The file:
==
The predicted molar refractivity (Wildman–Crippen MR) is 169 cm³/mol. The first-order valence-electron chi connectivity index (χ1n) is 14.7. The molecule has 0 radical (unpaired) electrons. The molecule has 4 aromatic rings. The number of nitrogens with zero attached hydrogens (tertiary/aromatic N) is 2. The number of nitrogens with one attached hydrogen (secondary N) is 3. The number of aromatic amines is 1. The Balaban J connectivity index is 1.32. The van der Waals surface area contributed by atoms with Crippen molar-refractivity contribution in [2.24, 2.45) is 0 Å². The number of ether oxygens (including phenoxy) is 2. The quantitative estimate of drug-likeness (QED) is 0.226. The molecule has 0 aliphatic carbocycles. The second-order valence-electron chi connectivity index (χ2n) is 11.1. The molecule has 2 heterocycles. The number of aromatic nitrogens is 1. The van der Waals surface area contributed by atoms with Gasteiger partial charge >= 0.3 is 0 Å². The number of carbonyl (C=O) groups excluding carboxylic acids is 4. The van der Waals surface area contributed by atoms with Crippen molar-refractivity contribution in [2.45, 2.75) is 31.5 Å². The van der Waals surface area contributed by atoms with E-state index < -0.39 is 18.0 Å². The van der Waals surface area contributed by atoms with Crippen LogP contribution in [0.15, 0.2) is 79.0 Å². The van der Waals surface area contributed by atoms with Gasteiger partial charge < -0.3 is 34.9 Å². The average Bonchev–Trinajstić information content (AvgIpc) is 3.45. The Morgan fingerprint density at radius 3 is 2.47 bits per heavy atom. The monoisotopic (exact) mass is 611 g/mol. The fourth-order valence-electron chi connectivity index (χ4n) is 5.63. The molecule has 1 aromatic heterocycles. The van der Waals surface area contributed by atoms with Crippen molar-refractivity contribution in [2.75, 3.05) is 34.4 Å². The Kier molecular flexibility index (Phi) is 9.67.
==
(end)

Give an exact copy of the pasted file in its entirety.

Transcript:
The predicted molar refractivity (Wildman–Crippen MR) is 169 cm³/mol. The first-order valence-electron chi connectivity index (χ1n) is 14.7. The molecule has 0 radical (unpaired) electrons. The molecule has 4 aromatic rings. The number of nitrogens with zero attached hydrogens (tertiary/aromatic N) is 2. The number of nitrogens with one attached hydrogen (secondary N) is 3. The number of aromatic amines is 1. The Balaban J connectivity index is 1.32. The van der Waals surface area contributed by atoms with Crippen molar-refractivity contribution in [2.24, 2.45) is 0 Å². The number of ether oxygens (including phenoxy) is 2. The quantitative estimate of drug-likeness (QED) is 0.226. The molecule has 0 aliphatic carbocycles. The second-order valence-electron chi connectivity index (χ2n) is 11.1. The molecule has 2 heterocycles. The number of aromatic nitrogens is 1. The van der Waals surface area contributed by atoms with Gasteiger partial charge >= 0.3 is 0 Å². The number of carbonyl (C=O) groups excluding carboxylic acids is 4. The van der Waals surface area contributed by atoms with Crippen molar-refractivity contribution in [2.45, 2.75) is 31.5 Å². The van der Waals surface area contributed by atoms with E-state index < -0.39 is 18.0 Å². The van der Waals surface area contributed by atoms with Crippen LogP contribution in [0.15, 0.2) is 79.0 Å². The van der Waals surface area contributed by atoms with Gasteiger partial charge < -0.3 is 34.9 Å². The average Bonchev–Trinajstić information content (AvgIpc) is 3.45. The Morgan fingerprint density at radius 3 is 2.47 bits per heavy atom. The monoisotopic (exact) mass is 611 g/mol. The fourth-order valence-electron chi connectivity index (χ4n) is 5.63. The molecule has 1 aromatic heterocycles. The van der Waals surface area contributed by atoms with Crippen molar-refractivity contribution in [2.75, 3.05) is 34.4 Å². The Kier molecular flexibility index (Phi) is 9.67.